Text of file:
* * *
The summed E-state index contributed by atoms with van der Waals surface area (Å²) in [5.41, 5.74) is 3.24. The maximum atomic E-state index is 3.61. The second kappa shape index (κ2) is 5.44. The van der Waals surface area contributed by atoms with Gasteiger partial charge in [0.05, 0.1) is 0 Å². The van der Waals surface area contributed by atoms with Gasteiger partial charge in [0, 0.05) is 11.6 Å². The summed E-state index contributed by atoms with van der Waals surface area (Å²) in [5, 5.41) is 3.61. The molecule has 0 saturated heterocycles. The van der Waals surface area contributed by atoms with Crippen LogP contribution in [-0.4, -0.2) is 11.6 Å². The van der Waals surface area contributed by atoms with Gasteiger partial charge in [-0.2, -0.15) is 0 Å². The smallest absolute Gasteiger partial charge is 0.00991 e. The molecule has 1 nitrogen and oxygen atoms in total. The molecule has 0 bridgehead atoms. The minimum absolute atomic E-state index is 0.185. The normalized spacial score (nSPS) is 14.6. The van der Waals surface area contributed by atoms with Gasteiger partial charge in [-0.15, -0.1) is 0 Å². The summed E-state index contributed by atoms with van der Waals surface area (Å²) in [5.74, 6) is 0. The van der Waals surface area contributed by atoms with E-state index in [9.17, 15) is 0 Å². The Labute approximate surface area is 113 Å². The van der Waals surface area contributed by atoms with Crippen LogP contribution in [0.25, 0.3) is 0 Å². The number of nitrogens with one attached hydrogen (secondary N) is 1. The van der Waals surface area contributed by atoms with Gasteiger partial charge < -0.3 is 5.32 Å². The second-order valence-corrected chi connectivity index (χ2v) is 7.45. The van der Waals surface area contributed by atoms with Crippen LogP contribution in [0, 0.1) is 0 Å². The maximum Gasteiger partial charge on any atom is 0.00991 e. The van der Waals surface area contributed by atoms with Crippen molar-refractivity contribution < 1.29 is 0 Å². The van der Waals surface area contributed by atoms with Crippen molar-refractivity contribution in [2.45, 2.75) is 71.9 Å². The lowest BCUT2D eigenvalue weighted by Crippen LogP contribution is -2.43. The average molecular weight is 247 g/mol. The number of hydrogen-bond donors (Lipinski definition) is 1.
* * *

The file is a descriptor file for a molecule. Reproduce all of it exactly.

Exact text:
The summed E-state index contributed by atoms with van der Waals surface area (Å²) in [5.41, 5.74) is 3.24. The maximum atomic E-state index is 3.61. The second kappa shape index (κ2) is 5.44. The van der Waals surface area contributed by atoms with Gasteiger partial charge in [0.05, 0.1) is 0 Å². The van der Waals surface area contributed by atoms with Gasteiger partial charge in [0, 0.05) is 11.6 Å². The summed E-state index contributed by atoms with van der Waals surface area (Å²) in [5, 5.41) is 3.61. The molecule has 0 saturated heterocycles. The van der Waals surface area contributed by atoms with Crippen LogP contribution in [-0.4, -0.2) is 11.6 Å². The van der Waals surface area contributed by atoms with Gasteiger partial charge in [-0.2, -0.15) is 0 Å². The smallest absolute Gasteiger partial charge is 0.00991 e. The molecule has 1 nitrogen and oxygen atoms in total. The molecule has 0 bridgehead atoms. The minimum absolute atomic E-state index is 0.185. The normalized spacial score (nSPS) is 14.6. The van der Waals surface area contributed by atoms with Gasteiger partial charge in [-0.15, -0.1) is 0 Å². The summed E-state index contributed by atoms with van der Waals surface area (Å²) in [5.74, 6) is 0. The van der Waals surface area contributed by atoms with E-state index in [9.17, 15) is 0 Å². The Labute approximate surface area is 113 Å². The van der Waals surface area contributed by atoms with Crippen LogP contribution in [0.25, 0.3) is 0 Å². The number of nitrogens with one attached hydrogen (secondary N) is 1. The van der Waals surface area contributed by atoms with Gasteiger partial charge < -0.3 is 5.32 Å². The second-order valence-corrected chi connectivity index (χ2v) is 7.45. The van der Waals surface area contributed by atoms with Crippen LogP contribution in [0, 0.1) is 0 Å². The maximum Gasteiger partial charge on any atom is 0.00991 e. The van der Waals surface area contributed by atoms with Crippen molar-refractivity contribution < 1.29 is 0 Å². The van der Waals surface area contributed by atoms with Crippen molar-refractivity contribution in [2.45, 2.75) is 71.9 Å². The lowest BCUT2D eigenvalue weighted by Crippen LogP contribution is -2.43. The average molecular weight is 247 g/mol. The number of hydrogen-bond donors (Lipinski definition) is 1.